Scientists find a promising new way to treat pancreatic cancer

Credit: CC0 Public Domain

In a new study, researchers found that a DNA mutation that occurs frequently in the development of many pancreatic tumors appears to make these cancers vulnerable to an existing type of drug known as PARP inhibitors.

The research was conducted by a team at the University of Pennsylvania.

The discovery centers on a gene called MYBBP1A.

Studies suggest that as many as two-thirds of patient cases of the most common type of pancreatic tumor have the deletion of one copy of this gene in the tumor cells.

The scientists found that while this deletion appears to contribute to tumor growth, the loss of the remaining copy of MYBBP1A in the tumor cells has the opposite effect, drastically reducing cell growth.

The team found, with experiments in pancreatic cancer cells and in mouse models, that they could exploit this vulnerability with an existing class of drug called PARP1 inhibitors, which have the effect of inactivating the MYBBP1A protein when its levels are already low in cells.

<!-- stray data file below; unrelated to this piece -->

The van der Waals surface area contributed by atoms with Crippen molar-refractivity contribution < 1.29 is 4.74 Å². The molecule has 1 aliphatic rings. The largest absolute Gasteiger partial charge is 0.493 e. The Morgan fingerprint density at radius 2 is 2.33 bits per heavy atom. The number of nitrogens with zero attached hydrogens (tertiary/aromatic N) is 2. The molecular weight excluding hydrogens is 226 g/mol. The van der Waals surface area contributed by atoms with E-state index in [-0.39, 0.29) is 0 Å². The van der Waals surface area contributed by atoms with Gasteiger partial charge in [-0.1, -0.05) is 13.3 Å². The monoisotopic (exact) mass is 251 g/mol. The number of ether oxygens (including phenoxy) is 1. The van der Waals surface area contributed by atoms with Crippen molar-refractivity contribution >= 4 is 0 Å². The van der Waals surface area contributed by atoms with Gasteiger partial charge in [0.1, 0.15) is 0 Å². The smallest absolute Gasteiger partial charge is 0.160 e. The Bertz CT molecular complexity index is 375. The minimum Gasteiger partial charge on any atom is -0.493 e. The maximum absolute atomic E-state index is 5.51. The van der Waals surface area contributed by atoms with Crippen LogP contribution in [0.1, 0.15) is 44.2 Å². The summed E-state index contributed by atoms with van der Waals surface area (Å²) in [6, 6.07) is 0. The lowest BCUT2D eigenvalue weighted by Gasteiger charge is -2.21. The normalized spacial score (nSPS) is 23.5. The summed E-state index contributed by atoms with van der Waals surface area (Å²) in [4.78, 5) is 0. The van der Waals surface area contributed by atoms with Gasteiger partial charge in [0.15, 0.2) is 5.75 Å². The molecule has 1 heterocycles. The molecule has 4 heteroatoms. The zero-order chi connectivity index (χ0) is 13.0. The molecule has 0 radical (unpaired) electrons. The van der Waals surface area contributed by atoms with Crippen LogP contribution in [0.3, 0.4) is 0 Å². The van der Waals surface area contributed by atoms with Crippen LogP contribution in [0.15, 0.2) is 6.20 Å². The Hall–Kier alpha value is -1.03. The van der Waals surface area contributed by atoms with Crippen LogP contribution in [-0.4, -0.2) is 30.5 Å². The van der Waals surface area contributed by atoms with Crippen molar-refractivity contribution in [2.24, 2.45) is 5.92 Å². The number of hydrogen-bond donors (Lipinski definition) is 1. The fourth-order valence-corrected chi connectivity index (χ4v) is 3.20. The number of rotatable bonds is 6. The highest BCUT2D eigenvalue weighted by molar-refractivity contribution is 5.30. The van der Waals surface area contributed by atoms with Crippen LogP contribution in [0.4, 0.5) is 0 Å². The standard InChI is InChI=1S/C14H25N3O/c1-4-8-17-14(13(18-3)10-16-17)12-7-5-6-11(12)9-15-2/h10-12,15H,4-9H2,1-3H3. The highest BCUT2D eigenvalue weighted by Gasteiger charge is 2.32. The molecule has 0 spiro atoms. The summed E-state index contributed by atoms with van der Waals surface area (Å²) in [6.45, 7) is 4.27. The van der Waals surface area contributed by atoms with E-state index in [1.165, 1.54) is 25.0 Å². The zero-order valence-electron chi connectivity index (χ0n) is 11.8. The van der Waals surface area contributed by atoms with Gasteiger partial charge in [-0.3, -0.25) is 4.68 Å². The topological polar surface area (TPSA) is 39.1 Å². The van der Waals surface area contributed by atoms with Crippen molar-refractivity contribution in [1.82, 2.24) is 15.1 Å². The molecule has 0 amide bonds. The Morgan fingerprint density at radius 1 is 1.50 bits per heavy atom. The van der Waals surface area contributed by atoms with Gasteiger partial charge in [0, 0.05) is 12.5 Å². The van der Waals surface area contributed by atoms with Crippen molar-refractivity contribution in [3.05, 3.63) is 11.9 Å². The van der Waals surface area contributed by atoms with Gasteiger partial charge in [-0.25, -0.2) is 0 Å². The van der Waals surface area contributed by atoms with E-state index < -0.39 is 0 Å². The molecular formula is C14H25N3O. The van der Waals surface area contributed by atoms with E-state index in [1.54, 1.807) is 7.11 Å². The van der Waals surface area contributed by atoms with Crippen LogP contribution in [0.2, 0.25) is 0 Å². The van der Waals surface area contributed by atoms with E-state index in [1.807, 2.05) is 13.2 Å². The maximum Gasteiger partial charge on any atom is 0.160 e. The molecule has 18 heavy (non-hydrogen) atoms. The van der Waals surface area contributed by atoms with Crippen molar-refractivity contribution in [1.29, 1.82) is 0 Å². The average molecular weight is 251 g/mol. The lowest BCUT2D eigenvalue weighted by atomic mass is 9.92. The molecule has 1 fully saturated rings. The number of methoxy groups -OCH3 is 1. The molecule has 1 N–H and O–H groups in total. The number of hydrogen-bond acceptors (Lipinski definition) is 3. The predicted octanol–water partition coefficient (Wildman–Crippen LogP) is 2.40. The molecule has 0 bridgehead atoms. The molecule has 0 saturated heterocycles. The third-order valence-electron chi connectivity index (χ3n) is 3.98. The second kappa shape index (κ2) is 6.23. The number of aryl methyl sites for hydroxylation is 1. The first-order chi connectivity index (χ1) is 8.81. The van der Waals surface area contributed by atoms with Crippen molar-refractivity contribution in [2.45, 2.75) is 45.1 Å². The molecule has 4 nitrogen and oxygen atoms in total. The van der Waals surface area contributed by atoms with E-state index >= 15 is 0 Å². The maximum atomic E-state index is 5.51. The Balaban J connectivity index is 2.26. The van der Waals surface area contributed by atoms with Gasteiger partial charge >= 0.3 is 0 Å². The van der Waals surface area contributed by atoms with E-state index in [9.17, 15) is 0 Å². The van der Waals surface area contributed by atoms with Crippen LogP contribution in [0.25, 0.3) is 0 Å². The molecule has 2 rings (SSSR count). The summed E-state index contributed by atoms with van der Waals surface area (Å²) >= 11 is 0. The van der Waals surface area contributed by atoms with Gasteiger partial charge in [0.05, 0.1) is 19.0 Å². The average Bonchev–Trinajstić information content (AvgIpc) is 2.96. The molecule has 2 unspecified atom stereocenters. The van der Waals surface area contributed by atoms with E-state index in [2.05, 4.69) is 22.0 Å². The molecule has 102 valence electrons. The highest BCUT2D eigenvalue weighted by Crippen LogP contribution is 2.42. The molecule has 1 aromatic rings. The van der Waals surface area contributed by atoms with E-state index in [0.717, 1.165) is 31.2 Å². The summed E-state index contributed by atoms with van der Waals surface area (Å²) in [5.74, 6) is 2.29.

PARP1 inhibitors are mostly used to treat ovarian and breast cancers.

This is an exciting finding because there are no highly effective treatments for pancreatic cancer at present.

Moreover, this approach in principle could be used to find new treatments for other cancers that feature DNA deletions.

The American Cancer Society estimates that nearly 60,000 people in the United States are diagnosed with pancreatic cancers each year, and nearly 50,000 people die of these cancers.

The cure rate for pancreatic cancers is very low, largely because these cancers tend to be detected only in late stages when they have begun to spread in the body and are relatively resistant to chemotherapies and other treatments.

Better therapeutic approaches to pancreatic cancers are desperately needed.

One author of the study is Kenneth Zaret, Ph.D., a professor of Cell and Developmental Biology.

The study is published in Science Advances.

Copyright © 2020 Knowridge Science Report. All rights reserved.